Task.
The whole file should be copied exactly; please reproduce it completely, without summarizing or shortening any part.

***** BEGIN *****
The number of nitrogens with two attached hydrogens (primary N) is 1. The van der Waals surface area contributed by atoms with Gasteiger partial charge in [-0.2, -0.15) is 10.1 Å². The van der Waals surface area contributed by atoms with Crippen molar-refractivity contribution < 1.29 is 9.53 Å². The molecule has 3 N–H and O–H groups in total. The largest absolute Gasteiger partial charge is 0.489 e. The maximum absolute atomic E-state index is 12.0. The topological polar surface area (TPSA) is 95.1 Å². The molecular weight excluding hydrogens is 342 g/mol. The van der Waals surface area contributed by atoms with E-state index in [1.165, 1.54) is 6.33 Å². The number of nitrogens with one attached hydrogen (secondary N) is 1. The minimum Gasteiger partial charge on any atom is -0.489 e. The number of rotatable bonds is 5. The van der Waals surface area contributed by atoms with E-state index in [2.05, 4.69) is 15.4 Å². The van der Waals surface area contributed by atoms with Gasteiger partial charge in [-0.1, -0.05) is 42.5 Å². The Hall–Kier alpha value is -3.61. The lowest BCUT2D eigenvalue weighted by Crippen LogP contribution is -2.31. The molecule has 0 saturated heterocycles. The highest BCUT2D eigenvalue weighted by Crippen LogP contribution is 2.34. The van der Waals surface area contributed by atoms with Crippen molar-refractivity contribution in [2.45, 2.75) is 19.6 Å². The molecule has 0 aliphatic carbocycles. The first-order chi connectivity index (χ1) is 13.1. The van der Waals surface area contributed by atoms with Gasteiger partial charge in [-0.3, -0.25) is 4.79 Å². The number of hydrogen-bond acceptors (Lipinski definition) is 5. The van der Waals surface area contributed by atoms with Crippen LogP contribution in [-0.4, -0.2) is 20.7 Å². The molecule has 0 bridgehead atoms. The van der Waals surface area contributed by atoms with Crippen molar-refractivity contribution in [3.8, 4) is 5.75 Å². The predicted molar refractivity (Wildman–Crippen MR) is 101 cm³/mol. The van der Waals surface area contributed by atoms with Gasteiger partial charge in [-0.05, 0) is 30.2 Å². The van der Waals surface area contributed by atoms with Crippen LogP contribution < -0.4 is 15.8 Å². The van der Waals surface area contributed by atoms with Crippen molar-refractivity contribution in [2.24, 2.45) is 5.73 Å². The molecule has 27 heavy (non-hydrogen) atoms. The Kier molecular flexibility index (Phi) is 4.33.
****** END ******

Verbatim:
The number of nitrogens with two attached hydrogens (primary N) is 1. The van der Waals surface area contributed by atoms with Gasteiger partial charge in [-0.2, -0.15) is 10.1 Å². The van der Waals surface area contributed by atoms with Crippen molar-refractivity contribution < 1.29 is 9.53 Å². The molecule has 3 N–H and O–H groups in total. The largest absolute Gasteiger partial charge is 0.489 e. The maximum absolute atomic E-state index is 12.0. The topological polar surface area (TPSA) is 95.1 Å². The molecular weight excluding hydrogens is 342 g/mol. The van der Waals surface area contributed by atoms with E-state index in [1.165, 1.54) is 6.33 Å². The number of nitrogens with one attached hydrogen (secondary N) is 1. The minimum Gasteiger partial charge on any atom is -0.489 e. The number of rotatable bonds is 5. The van der Waals surface area contributed by atoms with E-state index in [2.05, 4.69) is 15.4 Å². The van der Waals surface area contributed by atoms with Gasteiger partial charge in [-0.1, -0.05) is 42.5 Å². The Hall–Kier alpha value is -3.61. The lowest BCUT2D eigenvalue weighted by Crippen LogP contribution is -2.31. The molecule has 0 saturated heterocycles. The highest BCUT2D eigenvalue weighted by Crippen LogP contribution is 2.34. The van der Waals surface area contributed by atoms with Crippen molar-refractivity contribution in [2.45, 2.75) is 19.6 Å². The molecule has 0 aliphatic carbocycles. The first-order chi connectivity index (χ1) is 13.1. The van der Waals surface area contributed by atoms with Gasteiger partial charge in [-0.3, -0.25) is 4.79 Å². The number of hydrogen-bond acceptors (Lipinski definition) is 5. The van der Waals surface area contributed by atoms with Crippen LogP contribution in [-0.4, -0.2) is 20.7 Å². The molecule has 0 bridgehead atoms. The van der Waals surface area contributed by atoms with Crippen molar-refractivity contribution in [3.8, 4) is 5.75 Å². The predicted molar refractivity (Wildman–Crippen MR) is 101 cm³/mol. The van der Waals surface area contributed by atoms with Gasteiger partial charge in [-0.05, 0) is 30.2 Å². The van der Waals surface area contributed by atoms with Crippen LogP contribution < -0.4 is 15.8 Å². The van der Waals surface area contributed by atoms with Crippen molar-refractivity contribution in [2.24, 2.45) is 5.73 Å². The molecule has 27 heavy (non-hydrogen) atoms. The Kier molecular flexibility index (Phi) is 4.33.